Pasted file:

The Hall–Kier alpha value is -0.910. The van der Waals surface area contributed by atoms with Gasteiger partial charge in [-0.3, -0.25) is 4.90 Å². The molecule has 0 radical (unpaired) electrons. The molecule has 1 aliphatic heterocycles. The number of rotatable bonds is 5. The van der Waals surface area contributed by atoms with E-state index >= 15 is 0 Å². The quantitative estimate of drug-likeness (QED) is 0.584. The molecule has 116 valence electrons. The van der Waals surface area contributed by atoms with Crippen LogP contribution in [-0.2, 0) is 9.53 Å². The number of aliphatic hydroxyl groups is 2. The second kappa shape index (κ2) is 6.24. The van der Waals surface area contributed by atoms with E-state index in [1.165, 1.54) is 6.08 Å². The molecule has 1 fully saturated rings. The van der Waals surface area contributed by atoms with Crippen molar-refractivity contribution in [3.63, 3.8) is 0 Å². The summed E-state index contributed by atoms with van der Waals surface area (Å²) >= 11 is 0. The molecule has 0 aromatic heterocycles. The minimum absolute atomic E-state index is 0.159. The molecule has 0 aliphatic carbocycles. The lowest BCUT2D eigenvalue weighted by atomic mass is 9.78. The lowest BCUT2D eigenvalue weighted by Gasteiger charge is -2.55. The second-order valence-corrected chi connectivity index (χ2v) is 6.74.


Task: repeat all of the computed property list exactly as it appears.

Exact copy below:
The Hall–Kier alpha value is -0.910. The van der Waals surface area contributed by atoms with Gasteiger partial charge in [-0.3, -0.25) is 4.90 Å². The molecule has 0 radical (unpaired) electrons. The molecule has 1 aliphatic heterocycles. The number of rotatable bonds is 5. The van der Waals surface area contributed by atoms with E-state index >= 15 is 0 Å². The quantitative estimate of drug-likeness (QED) is 0.584. The molecule has 116 valence electrons. The van der Waals surface area contributed by atoms with Crippen LogP contribution in [-0.2, 0) is 9.53 Å². The number of aliphatic hydroxyl groups is 2. The second kappa shape index (κ2) is 6.24. The van der Waals surface area contributed by atoms with E-state index in [1.165, 1.54) is 6.08 Å². The molecule has 1 fully saturated rings. The van der Waals surface area contributed by atoms with Crippen molar-refractivity contribution in [3.63, 3.8) is 0 Å². The summed E-state index contributed by atoms with van der Waals surface area (Å²) >= 11 is 0. The molecule has 0 aromatic heterocycles. The minimum absolute atomic E-state index is 0.159. The molecule has 0 aliphatic carbocycles. The lowest BCUT2D eigenvalue weighted by atomic mass is 9.78. The lowest BCUT2D eigenvalue weighted by Gasteiger charge is -2.55. The second-order valence-corrected chi connectivity index (χ2v) is 6.74.